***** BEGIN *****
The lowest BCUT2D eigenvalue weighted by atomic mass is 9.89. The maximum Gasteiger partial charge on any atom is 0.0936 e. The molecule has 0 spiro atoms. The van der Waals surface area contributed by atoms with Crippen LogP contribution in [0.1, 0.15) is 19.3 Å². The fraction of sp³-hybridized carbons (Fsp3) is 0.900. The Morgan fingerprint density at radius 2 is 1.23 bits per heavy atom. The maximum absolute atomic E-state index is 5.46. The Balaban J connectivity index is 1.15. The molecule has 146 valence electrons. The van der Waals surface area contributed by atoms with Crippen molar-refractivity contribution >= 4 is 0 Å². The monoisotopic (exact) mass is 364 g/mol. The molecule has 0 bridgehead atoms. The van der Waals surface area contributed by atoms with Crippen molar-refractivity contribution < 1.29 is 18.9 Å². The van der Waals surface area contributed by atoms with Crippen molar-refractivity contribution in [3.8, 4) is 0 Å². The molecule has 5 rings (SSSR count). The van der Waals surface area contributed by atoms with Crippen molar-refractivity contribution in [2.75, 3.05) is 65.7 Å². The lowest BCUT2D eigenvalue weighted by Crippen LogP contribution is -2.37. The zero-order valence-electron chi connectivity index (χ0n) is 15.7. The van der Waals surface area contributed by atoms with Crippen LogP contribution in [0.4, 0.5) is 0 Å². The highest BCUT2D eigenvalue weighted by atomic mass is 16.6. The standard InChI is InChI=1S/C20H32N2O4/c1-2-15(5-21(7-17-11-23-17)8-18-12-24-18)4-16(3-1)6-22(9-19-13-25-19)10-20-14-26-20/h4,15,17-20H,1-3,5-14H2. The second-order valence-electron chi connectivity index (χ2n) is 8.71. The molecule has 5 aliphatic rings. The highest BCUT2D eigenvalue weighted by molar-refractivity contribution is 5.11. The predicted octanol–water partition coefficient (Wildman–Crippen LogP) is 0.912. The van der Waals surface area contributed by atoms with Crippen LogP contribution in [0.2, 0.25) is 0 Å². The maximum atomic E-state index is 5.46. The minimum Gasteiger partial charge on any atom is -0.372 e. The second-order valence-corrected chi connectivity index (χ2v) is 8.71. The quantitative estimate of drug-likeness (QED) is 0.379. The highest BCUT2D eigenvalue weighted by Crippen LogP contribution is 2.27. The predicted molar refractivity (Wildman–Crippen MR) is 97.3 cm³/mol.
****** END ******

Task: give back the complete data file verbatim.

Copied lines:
The lowest BCUT2D eigenvalue weighted by atomic mass is 9.89. The maximum Gasteiger partial charge on any atom is 0.0936 e. The molecule has 0 spiro atoms. The van der Waals surface area contributed by atoms with Crippen LogP contribution in [0.1, 0.15) is 19.3 Å². The fraction of sp³-hybridized carbons (Fsp3) is 0.900. The Morgan fingerprint density at radius 2 is 1.23 bits per heavy atom. The maximum absolute atomic E-state index is 5.46. The Balaban J connectivity index is 1.15. The molecule has 146 valence electrons. The van der Waals surface area contributed by atoms with Crippen molar-refractivity contribution >= 4 is 0 Å². The monoisotopic (exact) mass is 364 g/mol. The molecule has 0 bridgehead atoms. The van der Waals surface area contributed by atoms with Crippen molar-refractivity contribution < 1.29 is 18.9 Å². The van der Waals surface area contributed by atoms with Crippen molar-refractivity contribution in [3.8, 4) is 0 Å². The molecule has 5 rings (SSSR count). The van der Waals surface area contributed by atoms with Crippen molar-refractivity contribution in [2.75, 3.05) is 65.7 Å². The lowest BCUT2D eigenvalue weighted by Crippen LogP contribution is -2.37. The zero-order valence-electron chi connectivity index (χ0n) is 15.7. The van der Waals surface area contributed by atoms with Crippen LogP contribution in [0.4, 0.5) is 0 Å². The highest BCUT2D eigenvalue weighted by atomic mass is 16.6. The standard InChI is InChI=1S/C20H32N2O4/c1-2-15(5-21(7-17-11-23-17)8-18-12-24-18)4-16(3-1)6-22(9-19-13-25-19)10-20-14-26-20/h4,15,17-20H,1-3,5-14H2. The second-order valence-electron chi connectivity index (χ2n) is 8.71. The molecule has 5 aliphatic rings. The highest BCUT2D eigenvalue weighted by molar-refractivity contribution is 5.11. The predicted octanol–water partition coefficient (Wildman–Crippen LogP) is 0.912. The van der Waals surface area contributed by atoms with Crippen LogP contribution in [0.2, 0.25) is 0 Å². The maximum atomic E-state index is 5.46. The minimum Gasteiger partial charge on any atom is -0.372 e. The second-order valence-corrected chi connectivity index (χ2v) is 8.71. The quantitative estimate of drug-likeness (QED) is 0.379. The highest BCUT2D eigenvalue weighted by Crippen LogP contribution is 2.27. The predicted molar refractivity (Wildman–Crippen MR) is 97.3 cm³/mol.